coroutines are fun but it's a very obvious case of moving complexity elsewhere and with the cost of not knowing what is running at any one time.
What do you mean?
Correct me if i'm wrong, but the way coroutines are used is -
you have a list of N active coroutines
and a list of M coroutines which are suspended (and are going to get activated after X ms).
all coroutines are "updated" at once at a certain place in your main loop, so its easy to measure their runtime. And are comparable to N function calls + the overhead of setjmp, longjmp, and whatever else goes into storing/restoring the state of the stack
You can always add a debug string to each coroutine so you always know the names of the functions which are being "stepped through".
Its like having N suspended function calls that run on your main thread.
Where each yield statement is like adding a state in the state-machine without having to write code to branch into that state, or write the "struct" to hold all the state data - its all "described" in that single function, with state stored on stack.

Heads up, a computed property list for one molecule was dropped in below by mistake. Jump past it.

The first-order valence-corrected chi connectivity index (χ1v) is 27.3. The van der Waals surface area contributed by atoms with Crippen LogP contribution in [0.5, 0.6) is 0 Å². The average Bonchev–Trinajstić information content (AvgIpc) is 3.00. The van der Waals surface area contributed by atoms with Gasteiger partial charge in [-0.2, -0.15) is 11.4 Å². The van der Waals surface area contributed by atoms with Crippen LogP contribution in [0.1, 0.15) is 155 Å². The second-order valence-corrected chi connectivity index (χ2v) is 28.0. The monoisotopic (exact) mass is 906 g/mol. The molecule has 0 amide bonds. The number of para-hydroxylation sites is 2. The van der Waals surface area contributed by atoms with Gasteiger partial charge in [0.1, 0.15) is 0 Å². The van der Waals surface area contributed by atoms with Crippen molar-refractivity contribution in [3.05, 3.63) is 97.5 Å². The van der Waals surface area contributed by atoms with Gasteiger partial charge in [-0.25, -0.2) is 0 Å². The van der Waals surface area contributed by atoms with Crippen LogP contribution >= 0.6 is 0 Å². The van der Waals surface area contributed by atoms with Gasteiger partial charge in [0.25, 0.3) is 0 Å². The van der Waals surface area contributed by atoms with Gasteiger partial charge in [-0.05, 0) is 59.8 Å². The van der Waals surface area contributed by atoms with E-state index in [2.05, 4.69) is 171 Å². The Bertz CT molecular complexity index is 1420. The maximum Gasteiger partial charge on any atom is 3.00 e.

It is like cheating. It certainly does feel like cheating.
Since it's running on a single thread there are no "surprising" side effects, unless you go into complete crazy town with them.
I find them invaluable when doing gameplay programming.
Super useful for cutscenes in RPG-like games, or scripted events of any sort, in pseudocode:
say_text("bla bla bla bla bla bla");
There's so much more that can be done with them.
(calling a coroutine from coroutine, spawning multiple coroutines in parallel and waiting for both of them to finish before continuing on, etc)
Super powerful construct for games.
If they can be implemented in C in a way which is not cumbersome to use, it's a definite win (I use them in C# for gameplay all the time)